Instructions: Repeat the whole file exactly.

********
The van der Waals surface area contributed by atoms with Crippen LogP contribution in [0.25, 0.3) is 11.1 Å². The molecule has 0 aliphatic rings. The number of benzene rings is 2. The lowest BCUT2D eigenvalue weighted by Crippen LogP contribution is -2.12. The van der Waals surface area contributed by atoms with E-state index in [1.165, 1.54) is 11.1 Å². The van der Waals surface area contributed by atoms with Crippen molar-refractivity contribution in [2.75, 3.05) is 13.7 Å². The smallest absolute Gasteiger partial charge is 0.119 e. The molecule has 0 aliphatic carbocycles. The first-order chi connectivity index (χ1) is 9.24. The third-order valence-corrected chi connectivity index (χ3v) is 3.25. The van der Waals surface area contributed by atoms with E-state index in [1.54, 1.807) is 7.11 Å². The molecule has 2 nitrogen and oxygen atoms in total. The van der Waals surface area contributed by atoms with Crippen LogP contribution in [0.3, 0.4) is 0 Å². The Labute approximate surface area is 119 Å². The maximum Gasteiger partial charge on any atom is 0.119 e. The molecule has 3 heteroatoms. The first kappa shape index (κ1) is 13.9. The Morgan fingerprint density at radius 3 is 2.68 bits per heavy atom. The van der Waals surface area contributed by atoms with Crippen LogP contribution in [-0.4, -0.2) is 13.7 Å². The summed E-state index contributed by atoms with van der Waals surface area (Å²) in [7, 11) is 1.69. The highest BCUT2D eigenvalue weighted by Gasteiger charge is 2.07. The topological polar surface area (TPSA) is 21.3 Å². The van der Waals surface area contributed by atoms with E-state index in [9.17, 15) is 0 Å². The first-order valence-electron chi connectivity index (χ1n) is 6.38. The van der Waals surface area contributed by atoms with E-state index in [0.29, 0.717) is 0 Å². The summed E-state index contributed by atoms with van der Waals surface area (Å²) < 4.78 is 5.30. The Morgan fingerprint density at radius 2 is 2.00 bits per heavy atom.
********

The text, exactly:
The van der Waals surface area contributed by atoms with Crippen LogP contribution in [0.25, 0.3) is 11.1 Å². The molecule has 0 aliphatic rings. The number of benzene rings is 2. The lowest BCUT2D eigenvalue weighted by Crippen LogP contribution is -2.12. The van der Waals surface area contributed by atoms with E-state index in [1.165, 1.54) is 11.1 Å². The van der Waals surface area contributed by atoms with Crippen molar-refractivity contribution in [2.75, 3.05) is 13.7 Å². The smallest absolute Gasteiger partial charge is 0.119 e. The molecule has 0 aliphatic carbocycles. The first-order chi connectivity index (χ1) is 9.24. The third-order valence-corrected chi connectivity index (χ3v) is 3.25. The van der Waals surface area contributed by atoms with E-state index in [1.54, 1.807) is 7.11 Å². The molecule has 2 nitrogen and oxygen atoms in total. The van der Waals surface area contributed by atoms with Crippen LogP contribution in [0.3, 0.4) is 0 Å². The Labute approximate surface area is 119 Å². The maximum Gasteiger partial charge on any atom is 0.119 e. The molecule has 3 heteroatoms. The first kappa shape index (κ1) is 13.9. The Morgan fingerprint density at radius 3 is 2.68 bits per heavy atom. The van der Waals surface area contributed by atoms with Crippen LogP contribution in [-0.4, -0.2) is 13.7 Å². The summed E-state index contributed by atoms with van der Waals surface area (Å²) in [7, 11) is 1.69. The highest BCUT2D eigenvalue weighted by Gasteiger charge is 2.07. The topological polar surface area (TPSA) is 21.3 Å². The van der Waals surface area contributed by atoms with E-state index in [9.17, 15) is 0 Å². The first-order valence-electron chi connectivity index (χ1n) is 6.38. The van der Waals surface area contributed by atoms with E-state index in [0.29, 0.717) is 0 Å². The summed E-state index contributed by atoms with van der Waals surface area (Å²) < 4.78 is 5.30. The Morgan fingerprint density at radius 2 is 2.00 bits per heavy atom.